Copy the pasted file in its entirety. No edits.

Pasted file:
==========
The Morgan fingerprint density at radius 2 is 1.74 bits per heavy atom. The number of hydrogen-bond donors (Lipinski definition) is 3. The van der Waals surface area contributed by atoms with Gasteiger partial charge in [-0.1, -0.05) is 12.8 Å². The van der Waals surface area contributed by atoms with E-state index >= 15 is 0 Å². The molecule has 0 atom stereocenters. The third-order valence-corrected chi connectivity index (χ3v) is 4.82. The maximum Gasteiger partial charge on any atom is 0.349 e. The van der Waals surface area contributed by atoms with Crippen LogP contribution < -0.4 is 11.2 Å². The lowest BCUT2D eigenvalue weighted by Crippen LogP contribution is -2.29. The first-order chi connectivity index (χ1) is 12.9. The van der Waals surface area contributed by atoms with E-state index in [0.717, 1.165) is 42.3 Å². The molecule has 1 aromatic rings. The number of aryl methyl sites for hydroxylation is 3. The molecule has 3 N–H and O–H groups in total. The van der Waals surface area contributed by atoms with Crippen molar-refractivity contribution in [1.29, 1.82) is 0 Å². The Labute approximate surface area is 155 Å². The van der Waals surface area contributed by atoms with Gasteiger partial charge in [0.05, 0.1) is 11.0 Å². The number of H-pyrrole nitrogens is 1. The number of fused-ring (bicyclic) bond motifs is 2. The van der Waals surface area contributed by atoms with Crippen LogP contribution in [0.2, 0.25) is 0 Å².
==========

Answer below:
The Morgan fingerprint density at radius 2 is 1.74 bits per heavy atom. The number of hydrogen-bond donors (Lipinski definition) is 3. The van der Waals surface area contributed by atoms with Gasteiger partial charge in [-0.1, -0.05) is 12.8 Å². The van der Waals surface area contributed by atoms with E-state index >= 15 is 0 Å². The molecule has 0 atom stereocenters. The third-order valence-corrected chi connectivity index (χ3v) is 4.82. The maximum Gasteiger partial charge on any atom is 0.349 e. The van der Waals surface area contributed by atoms with Crippen LogP contribution < -0.4 is 11.2 Å². The lowest BCUT2D eigenvalue weighted by Crippen LogP contribution is -2.29. The first-order chi connectivity index (χ1) is 12.9. The van der Waals surface area contributed by atoms with E-state index in [0.717, 1.165) is 42.3 Å². The molecule has 1 aromatic rings. The number of aryl methyl sites for hydroxylation is 3. The molecule has 3 N–H and O–H groups in total. The van der Waals surface area contributed by atoms with Crippen molar-refractivity contribution in [1.29, 1.82) is 0 Å². The Labute approximate surface area is 155 Å². The van der Waals surface area contributed by atoms with Gasteiger partial charge in [0.05, 0.1) is 11.0 Å². The number of H-pyrrole nitrogens is 1. The number of fused-ring (bicyclic) bond motifs is 2. The van der Waals surface area contributed by atoms with Crippen LogP contribution in [0.2, 0.25) is 0 Å².